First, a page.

2019: A Good Year For 'Stealth' Long-Short Funds

The only way a long-short ETF can keep its volume and liquidity high or a traditional mutual fund can keep its assets high enough to pay research and operational expenses is to be on the right side of the market most of the time.

That may sound eminently logical and eminently obtainable but it is not. “A rising tide lifts all boats,” so a fund which, by its charter, must seek short positions even during a booming market (their logic being that there will always be laggards which they can identify) means that most of the time they under-perform in good markets.

By the same token, buying such funds in declining markets when they are still seeking the few good longs to offset their shorts will often leave you disappointed; when investors panic on high volatility down days or weeks or months, they sell into the tsunami no matter how highly they regarded their purchase just a few short months ago.

If you understand this, during and especially near the end of a fine multi-year bull market, you will often be the recipient of a tirade from someone who began investing, say, 7 or 8 years ago after reading some article or listening to a Wall Street analyst on television who advised them to simply buy an index fund and hold it forever since, “stocks always come back in the long run.”

That is true. But as John Maynard Keynes, economist and investor of yore responded to that sort of logic, “But this long run is a misleading guide to current affairs. In the long run we are all dead.” (By the way, recognizing the foibles of many of those in his own profession, the rest of that quote is, “Economists set themselves too easy, too useless a task, if in tempestuous seasons they can only tell us, that when the storm is long past, the ocean is flat again.”)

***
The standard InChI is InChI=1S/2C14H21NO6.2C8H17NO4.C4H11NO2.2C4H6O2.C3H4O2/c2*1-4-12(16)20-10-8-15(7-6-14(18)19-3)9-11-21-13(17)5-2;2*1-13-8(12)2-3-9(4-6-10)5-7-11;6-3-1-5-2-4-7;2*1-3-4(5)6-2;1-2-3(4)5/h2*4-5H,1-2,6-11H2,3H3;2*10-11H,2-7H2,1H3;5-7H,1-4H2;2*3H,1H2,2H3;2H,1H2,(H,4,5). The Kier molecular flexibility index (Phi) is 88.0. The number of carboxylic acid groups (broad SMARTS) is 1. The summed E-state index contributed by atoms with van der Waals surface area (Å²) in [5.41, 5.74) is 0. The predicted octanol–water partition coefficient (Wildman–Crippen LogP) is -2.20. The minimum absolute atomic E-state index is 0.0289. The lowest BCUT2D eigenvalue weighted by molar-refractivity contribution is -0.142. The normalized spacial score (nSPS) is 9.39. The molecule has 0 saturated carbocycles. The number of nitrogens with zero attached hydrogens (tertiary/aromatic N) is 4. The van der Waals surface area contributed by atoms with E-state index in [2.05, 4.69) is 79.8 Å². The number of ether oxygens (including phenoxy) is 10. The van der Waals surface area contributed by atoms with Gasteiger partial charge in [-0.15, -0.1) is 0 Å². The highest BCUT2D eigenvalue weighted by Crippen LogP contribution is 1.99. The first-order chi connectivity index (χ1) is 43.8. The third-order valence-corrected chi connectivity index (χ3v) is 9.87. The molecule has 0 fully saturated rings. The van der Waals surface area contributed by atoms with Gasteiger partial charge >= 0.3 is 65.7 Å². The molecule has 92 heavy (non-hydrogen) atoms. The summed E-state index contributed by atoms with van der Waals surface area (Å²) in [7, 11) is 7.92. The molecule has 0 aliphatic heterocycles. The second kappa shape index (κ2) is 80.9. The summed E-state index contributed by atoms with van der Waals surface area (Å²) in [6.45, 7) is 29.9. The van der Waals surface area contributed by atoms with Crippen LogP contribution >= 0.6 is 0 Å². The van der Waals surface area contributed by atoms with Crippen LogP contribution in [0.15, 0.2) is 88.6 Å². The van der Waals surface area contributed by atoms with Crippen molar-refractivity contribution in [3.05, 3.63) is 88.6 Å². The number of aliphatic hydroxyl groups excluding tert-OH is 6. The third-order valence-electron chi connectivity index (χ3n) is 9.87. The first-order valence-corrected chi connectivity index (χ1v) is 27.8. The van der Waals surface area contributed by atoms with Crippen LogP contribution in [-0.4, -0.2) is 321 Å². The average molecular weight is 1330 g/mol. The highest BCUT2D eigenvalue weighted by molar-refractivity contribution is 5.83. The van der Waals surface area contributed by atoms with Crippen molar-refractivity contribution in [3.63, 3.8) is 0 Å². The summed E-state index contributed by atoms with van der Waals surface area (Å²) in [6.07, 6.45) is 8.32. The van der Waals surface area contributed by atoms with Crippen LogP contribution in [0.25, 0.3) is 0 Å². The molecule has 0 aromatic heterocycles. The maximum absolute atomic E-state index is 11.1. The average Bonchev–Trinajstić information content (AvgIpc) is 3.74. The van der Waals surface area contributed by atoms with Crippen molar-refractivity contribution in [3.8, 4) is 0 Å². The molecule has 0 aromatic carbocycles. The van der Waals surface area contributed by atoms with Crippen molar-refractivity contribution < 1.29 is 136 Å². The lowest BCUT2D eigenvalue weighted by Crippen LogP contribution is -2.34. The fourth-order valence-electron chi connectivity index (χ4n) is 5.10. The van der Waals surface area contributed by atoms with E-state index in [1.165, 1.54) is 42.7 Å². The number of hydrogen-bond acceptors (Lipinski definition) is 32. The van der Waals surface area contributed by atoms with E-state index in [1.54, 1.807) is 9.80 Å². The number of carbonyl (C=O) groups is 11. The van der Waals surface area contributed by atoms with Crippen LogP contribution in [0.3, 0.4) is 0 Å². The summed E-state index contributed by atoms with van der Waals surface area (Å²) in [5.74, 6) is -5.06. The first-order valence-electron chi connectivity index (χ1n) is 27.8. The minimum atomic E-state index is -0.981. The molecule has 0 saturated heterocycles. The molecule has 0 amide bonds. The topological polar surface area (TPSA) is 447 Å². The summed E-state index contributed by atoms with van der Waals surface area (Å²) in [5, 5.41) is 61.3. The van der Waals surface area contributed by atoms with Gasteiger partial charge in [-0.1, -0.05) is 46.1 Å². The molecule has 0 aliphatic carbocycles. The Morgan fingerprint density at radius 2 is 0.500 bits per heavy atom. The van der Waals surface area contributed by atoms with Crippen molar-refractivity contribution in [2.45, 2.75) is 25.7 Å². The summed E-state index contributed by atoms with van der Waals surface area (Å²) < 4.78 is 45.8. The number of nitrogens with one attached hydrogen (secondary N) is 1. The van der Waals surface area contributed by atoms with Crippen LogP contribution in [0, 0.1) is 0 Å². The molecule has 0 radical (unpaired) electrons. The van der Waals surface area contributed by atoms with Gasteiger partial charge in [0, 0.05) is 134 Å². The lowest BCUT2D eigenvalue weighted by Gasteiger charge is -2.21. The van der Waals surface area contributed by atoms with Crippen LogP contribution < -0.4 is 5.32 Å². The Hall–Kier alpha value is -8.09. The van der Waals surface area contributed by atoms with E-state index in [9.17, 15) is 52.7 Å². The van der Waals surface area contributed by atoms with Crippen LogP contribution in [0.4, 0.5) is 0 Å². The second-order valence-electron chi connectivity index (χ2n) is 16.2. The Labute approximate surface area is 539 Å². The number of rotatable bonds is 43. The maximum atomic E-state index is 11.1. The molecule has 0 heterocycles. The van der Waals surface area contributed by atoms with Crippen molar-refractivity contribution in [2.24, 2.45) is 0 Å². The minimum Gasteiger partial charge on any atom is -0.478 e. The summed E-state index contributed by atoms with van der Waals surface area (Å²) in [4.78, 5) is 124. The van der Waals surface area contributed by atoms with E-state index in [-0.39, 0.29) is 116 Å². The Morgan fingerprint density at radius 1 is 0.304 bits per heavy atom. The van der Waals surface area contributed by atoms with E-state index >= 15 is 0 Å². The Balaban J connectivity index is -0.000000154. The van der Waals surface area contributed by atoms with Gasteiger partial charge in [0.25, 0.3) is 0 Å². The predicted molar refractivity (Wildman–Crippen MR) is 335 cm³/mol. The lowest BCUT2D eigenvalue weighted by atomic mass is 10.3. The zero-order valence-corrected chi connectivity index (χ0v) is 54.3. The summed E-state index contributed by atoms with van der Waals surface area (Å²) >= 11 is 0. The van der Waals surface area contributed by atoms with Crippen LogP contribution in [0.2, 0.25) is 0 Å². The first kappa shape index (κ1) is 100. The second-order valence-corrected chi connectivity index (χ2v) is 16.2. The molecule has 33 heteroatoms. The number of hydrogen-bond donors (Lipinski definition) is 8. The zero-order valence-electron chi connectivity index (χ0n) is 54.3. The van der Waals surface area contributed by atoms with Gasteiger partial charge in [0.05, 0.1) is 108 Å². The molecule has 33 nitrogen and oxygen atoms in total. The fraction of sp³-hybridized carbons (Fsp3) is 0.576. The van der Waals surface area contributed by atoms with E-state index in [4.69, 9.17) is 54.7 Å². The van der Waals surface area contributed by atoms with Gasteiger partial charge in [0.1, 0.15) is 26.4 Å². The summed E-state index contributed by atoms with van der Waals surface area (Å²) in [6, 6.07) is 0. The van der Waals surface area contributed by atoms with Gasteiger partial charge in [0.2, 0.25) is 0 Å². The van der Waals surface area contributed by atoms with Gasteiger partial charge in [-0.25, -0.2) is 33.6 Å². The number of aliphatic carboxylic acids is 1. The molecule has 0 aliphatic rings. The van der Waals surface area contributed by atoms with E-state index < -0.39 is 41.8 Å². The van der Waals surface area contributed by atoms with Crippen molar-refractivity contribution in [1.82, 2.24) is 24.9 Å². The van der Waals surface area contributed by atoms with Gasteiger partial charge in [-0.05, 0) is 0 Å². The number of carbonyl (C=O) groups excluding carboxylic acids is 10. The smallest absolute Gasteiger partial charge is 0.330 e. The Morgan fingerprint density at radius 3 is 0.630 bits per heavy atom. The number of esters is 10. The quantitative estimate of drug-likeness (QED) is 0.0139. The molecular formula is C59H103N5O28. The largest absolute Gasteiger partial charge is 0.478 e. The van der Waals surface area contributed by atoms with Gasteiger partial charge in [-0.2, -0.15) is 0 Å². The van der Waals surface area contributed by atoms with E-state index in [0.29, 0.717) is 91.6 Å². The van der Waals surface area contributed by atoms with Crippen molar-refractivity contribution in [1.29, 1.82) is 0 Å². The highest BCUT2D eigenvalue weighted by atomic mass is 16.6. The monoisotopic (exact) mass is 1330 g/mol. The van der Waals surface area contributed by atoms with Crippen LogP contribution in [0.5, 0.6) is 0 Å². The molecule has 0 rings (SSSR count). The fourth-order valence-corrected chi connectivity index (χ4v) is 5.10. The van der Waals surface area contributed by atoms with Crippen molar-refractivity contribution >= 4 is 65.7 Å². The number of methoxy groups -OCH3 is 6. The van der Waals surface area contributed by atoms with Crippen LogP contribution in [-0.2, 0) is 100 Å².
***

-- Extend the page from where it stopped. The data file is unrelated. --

In my last article on long-short funds (“Is There A Long/Short Fund Worth Buying?”), I concluded that the by-charter seeking and buying of securities contra to the market would have left those funds bereft of the returns they sought, so they basically became long funds during the bull market. Take a look at almost any long-short ETF or traditional long-short fund over the past year and you will see that they rose almost in concert with the market – and dove just as hard in the 4th quarter decline.

That’s why I am following up now with these “stealth” alternatives to long-short funds. My alternatives, balanced funds and tactical allocation funds, have similar issues as the long-short funds but to a far lesser degree. The difference is that they don’t need to take the same level of risk. A balanced fund (ETF or traditional open-end), by definition, owns both stocks as well as fixed income assets. While they allow themselves the flexibility to change the mix, most start out with a 60% stocks, 40% bonds balance. If they are to truly hew to their charter and their promise to investors, as stocks become cheaper, the 60/40 discipline forces the fund to buy more shares when they are down and sell more shares as their ratio gets out of whack.

There is no magic here; just a discipline that makes the fund buy more of what is cheap and sell what is expensive. Some funds, which we think of as conservative-allocation funds, might plan to hold only 20-50% of their assets in stocks, while moderate-allocation funds might strive to hold 45-70% of their assets in stocks. Aggressive balanced funds might go even higher. I personally prefer the moderate allocation funds. I like owning some equities and I like even more a fund that buys more if they dip below certain holding levels.

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Disclosure: I have no positions in any stocks mentioned, but may initiate a long position in LCORX, TWEIX, JANBX over the next 72 hours.

Do your due diligence. If I can help, you are welcome ...

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Bill Johnson 1 year ago Member's comment

Well done.

David Reynolds 1 year ago Member's comment